Is there a reason companies are wanting people who can work from home back in an office at all? I know that not having to commute is very nice for numerous reasons. The company also saves a chunk of cash not needing as big an office, if any. This includes all the expenses of an office, such as cleaning, maintenance, utilities, break room supplies, etc etc. It would be nice if at least some of that was granted as a stipend for the employee to build/maintain an office at home. You just can't replace face-to-face communication though. Video conferencing feels detached from reality and I don't see how you can form work relationships through them.
I didn't have enough space in the sub headline to be too specific, but the people who will be returning in June/July are people who, according to Google, absolutely must be in the office to do their job.

I'm not sure what jobs those might be. I speculated in the article that it might be maintenance workers (who keep everything running so people at home can work properly), but it's hard to say for sure. I'm having a tough time thinking of many other jobs that can't be done, perhaps with some modifications, from home.
 

psycros

Posts: 3,230   +3,475
I didn't have enough space in the sub headline to be too specific, but the people who will be returning in June/July are people who, according to Google, absolutely must be in the office to do their job.

I'm not sure what jobs those might be. I speculated in the article that it might be maintenance workers (who keep everything running so people at home can work properly), but it's hard to say for sure. I'm having a tough time thinking of many other jobs that can't be done, perhaps with some modifications, from home.
Its actually kind of difficult for close-knit teams of programmers to all work apart from each other. Believe me, it goes wrong more often than it goes right.
 
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Polycount

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Its actually kind of difficult for close-knit teams of programmers to all work apart from each other. Believe me, it goes wrong more often than it goes right.
Interesting, that's good to know. That doesn't surprise me, but I suppose I never really thought about it that much.

Are you speaking from experience? Programmer yourself, perhaps?
 

Theinsanegamer

Posts: 2,061   +2,619
And just like California and New york's plans to close for 6+ months, this will last until he ramifications begin to hit, in this case in the form of dramatically lower productivity and management realizing how utterly USELESS they are 90% of the time.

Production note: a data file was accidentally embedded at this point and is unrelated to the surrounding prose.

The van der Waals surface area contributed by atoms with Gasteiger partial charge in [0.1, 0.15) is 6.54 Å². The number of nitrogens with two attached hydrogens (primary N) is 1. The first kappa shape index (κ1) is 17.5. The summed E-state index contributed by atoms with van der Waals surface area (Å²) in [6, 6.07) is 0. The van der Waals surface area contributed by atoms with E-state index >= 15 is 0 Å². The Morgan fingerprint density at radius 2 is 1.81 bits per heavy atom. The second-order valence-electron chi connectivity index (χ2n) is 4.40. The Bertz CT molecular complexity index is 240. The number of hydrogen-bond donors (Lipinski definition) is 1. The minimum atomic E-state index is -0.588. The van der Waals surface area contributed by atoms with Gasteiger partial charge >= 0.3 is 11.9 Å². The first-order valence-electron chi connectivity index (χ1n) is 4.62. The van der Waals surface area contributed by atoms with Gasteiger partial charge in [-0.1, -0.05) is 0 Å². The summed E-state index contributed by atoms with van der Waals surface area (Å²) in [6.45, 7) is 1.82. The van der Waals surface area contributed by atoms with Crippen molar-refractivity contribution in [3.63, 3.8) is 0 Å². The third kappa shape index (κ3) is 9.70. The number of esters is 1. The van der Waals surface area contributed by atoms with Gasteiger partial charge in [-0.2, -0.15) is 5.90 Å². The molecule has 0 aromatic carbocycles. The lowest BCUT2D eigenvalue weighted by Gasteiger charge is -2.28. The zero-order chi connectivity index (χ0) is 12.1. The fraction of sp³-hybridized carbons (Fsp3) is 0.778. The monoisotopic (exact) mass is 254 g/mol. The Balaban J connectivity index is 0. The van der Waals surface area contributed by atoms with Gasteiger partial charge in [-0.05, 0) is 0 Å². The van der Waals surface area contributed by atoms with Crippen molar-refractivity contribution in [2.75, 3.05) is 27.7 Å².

Interesting, that's good to know. That doesn't surprise me, but I suppose I never really thought about it that much.

Are you speaking from experience? Programmer yourself, perhaps?
I've done IT support my whole life. Any team, programming or not, you have a productivity drop when working from home. Doesnt matter if its programming, virtual classroom teaching, managers having meetings. Everyone thinks their productivity is amazing, but on a meta level productivity is garbage because people get distracted at home, and lose their perspective when not around coworkers. The "hard work" I am seeing now wouldnt even qualify as a lazy day before all this.
 

Mister_K

Posts: 1,979   +632
And just like California and New york's plans to close for 6+ months, this will last until he ramifications begin to hit, in this case in the form of dramatically lower productivity and management realizing how utterly USELESS they are 90% of the time.


I've done IT support my whole life. Any team, programming or not, you have a productivity drop when working from home. Doesnt matter if its programming, virtual classroom teaching, managers having meetings. Everyone thinks their productivity is amazing, but on a meta level productivity is garbage because people get distracted at home, and lose their perspective when not around coworkers. The "hard work" I am seeing now wouldnt even qualify as a lazy day before all this.
Certainly agree. My productivity is probably about 25% less than usual because I can get away with it. However, mentally, I feel better and feel like this is how would should be conducted rather than turn and burn on a factory conveyor belt (work in creative field).
 

MilwaukeeMike

Posts: 3,213   +1,462
I didn't have enough space in the sub headline to be too specific, but the people who will be returning in June/July are people who, according to Google, absolutely must be in the office to do their job.

I'm not sure what jobs those might be. I speculated in the article that it might be maintenance workers (who keep everything running so people at home can work properly), but it's hard to say for sure. I'm having a tough time thinking of many other jobs that can't be done, perhaps with some modifications, from home.
Why go back to the office? Innovation and efficiency. The trend nowadays is for companies to have more common places with fewer and larger cafeterias etc. It's not only about economies of scale and employee comfort. When people all share a common place they talk. They talk about challenges they're having and things they're working on. Challenges get a fresh perspective to a solution by different people and good ideas get shared between teams.

Apple was the first noteworthy company to make a huge cafeteria where people would cross paths by accident. Authors of books on innovation advise to do things like go have a conversation with 3 new people each week. Have lunch with someone different every day.. etc.

All that is lost working from home. Slack channels are great for corroborating, but it's pretty hard to replace the real thing.
 

mctommy

Posts: 358   +95
Likely to add onsite maintenance technicians for various sites and data center.

Other tech companies have said as much as "wfh indefinitely" or "wfh until further notice".

Lastly, aside from reduced maintenance services, companies still have to pay for the least while nobody is utilizing the building... and in a lot of cases, the companies have kept paying normal rates for these reduced services.